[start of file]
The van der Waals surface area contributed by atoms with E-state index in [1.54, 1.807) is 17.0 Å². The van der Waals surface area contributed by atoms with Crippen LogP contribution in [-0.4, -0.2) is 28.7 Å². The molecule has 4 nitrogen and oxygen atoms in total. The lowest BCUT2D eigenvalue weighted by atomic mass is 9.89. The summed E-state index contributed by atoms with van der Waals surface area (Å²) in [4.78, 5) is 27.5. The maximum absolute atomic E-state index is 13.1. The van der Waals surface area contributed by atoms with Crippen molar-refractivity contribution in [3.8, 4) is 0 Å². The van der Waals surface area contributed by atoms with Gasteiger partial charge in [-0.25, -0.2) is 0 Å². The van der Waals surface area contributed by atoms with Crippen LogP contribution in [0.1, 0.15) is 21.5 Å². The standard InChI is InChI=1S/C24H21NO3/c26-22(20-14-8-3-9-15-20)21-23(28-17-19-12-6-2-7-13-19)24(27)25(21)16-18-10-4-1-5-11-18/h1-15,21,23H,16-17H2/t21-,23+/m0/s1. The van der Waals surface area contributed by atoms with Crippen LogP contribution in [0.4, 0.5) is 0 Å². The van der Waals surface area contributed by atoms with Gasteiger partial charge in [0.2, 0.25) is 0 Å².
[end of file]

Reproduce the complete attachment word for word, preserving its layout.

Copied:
The van der Waals surface area contributed by atoms with E-state index in [1.54, 1.807) is 17.0 Å². The van der Waals surface area contributed by atoms with Crippen LogP contribution in [-0.4, -0.2) is 28.7 Å². The molecule has 4 nitrogen and oxygen atoms in total. The lowest BCUT2D eigenvalue weighted by atomic mass is 9.89. The summed E-state index contributed by atoms with van der Waals surface area (Å²) in [4.78, 5) is 27.5. The maximum absolute atomic E-state index is 13.1. The van der Waals surface area contributed by atoms with Crippen molar-refractivity contribution in [3.8, 4) is 0 Å². The van der Waals surface area contributed by atoms with Gasteiger partial charge in [-0.25, -0.2) is 0 Å². The van der Waals surface area contributed by atoms with Crippen LogP contribution in [0.1, 0.15) is 21.5 Å². The standard InChI is InChI=1S/C24H21NO3/c26-22(20-14-8-3-9-15-20)21-23(28-17-19-12-6-2-7-13-19)24(27)25(21)16-18-10-4-1-5-11-18/h1-15,21,23H,16-17H2/t21-,23+/m0/s1. The van der Waals surface area contributed by atoms with Crippen LogP contribution in [0.4, 0.5) is 0 Å². The van der Waals surface area contributed by atoms with Gasteiger partial charge in [0.2, 0.25) is 0 Å².